Balthus is short for the less memorable name Balthasar Klossowski de Rola.  He was born in 1908 in Paris and is considered a classical modern artist who was inspired by pre-Renaissance ideals and painting and who, despite this seeming conservatism, rejected the ideas and conventions of the art world.  He refused to let his work be written about by galleries as he claimed that artwork needed no descriptions and no written legacy; they needed only to be described visually.

Of course, aside from his rebellion and his traditionalism, there is the great debate; was Balthus a mere pederast, fascinated by young, pre-pubescent girls, or was he, was his art, something more than that? It has been suggested that Balthus was a mystic, tragically misunderstood and often rejected.  In the New Republic article reviewing the Met’s Balthus show Jed Perl calls Balthus a mystic; and from this we can say simply that this charged artist is being defended by symbolism.  Many historians and journalists and critics have taken this view; that Balthus was not fascinated with the naked (or almost naked) bodies of young girls but that he was instead fascinated with what they represented to him and the world (for further information on Jed Perl’s views see his article at http://www.newrepublic.com/article/115658/balthus-cats-and-girls-met-review).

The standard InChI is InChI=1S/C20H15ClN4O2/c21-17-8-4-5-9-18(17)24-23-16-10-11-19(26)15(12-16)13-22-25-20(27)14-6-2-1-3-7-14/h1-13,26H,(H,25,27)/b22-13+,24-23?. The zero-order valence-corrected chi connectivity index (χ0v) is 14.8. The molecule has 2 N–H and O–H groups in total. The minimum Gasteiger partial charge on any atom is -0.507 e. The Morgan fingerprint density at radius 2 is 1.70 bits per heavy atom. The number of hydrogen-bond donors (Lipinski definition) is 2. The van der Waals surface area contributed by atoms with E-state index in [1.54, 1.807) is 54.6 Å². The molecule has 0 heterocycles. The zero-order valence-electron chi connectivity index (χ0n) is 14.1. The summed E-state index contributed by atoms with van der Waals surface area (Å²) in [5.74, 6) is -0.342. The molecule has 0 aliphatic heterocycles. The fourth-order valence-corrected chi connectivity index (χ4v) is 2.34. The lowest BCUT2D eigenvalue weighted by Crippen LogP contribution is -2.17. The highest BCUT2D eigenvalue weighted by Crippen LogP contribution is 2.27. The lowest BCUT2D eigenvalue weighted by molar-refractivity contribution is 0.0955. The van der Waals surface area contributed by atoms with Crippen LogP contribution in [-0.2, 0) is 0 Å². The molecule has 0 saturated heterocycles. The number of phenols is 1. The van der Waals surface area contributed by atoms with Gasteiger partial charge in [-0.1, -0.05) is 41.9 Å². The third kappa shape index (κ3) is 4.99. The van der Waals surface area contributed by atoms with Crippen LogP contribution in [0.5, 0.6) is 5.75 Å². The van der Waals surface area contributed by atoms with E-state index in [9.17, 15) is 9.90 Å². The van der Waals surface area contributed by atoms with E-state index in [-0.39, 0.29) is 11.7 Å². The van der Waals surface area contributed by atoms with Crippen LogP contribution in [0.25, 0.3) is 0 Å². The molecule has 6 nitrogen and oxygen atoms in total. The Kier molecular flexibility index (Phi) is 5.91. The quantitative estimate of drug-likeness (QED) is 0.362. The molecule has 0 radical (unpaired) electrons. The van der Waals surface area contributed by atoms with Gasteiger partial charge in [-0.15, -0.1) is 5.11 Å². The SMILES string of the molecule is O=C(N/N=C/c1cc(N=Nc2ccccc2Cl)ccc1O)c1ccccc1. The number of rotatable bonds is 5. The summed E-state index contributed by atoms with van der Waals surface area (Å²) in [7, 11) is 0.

What Gagosian presents is a view of Balthus as a working, thinking artist who, in his last decade of life (1990-2001) began using a polaroid camera to capture his preparatory moments, as his aging hands were no longer suited to making his previous elaborate compositional drawings.  The show features stark white walls with tinny little polaroids, framed in a beautifully minimalist way.  This stark atmosphere of the contemporary gallery would contrast sharply with Balthus’s paintings, yet his polaroids feel well suited to this alien white space.  They show that in his old age, Balthus was willing to experiment and change mediums.  This show is facinating if only for the fact that it provides a direct access, via photography, to an otherwise extremely elusive mind.

Over all, yes, you should go see Gagosian’s “Balthus: The Last Studies” but only if you know of, and preferably have seen, the Met’s “Cats and Girls—Paintings and Provocations.”  They are undoubtedly sister shows, and display that the gap between museum and gallery is closing fast.

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MEG HITCHCOCK: THE LAND OF BLISS

MEG HITCHCOCK: THE LAND OF BLISS

This work by Hitchcock uses carefully cut sections of religious texts (such as the Koran, Torah, or Bible) and re-orders the words to create new meanings for these culturally weighted treaties on morality and belief systems. The artist recreates the text of religious books using the physical words from another religion.
Here she has recreated a Buddhist text by cutting words out of the Bible and organizing them in a structure resembling a mandala.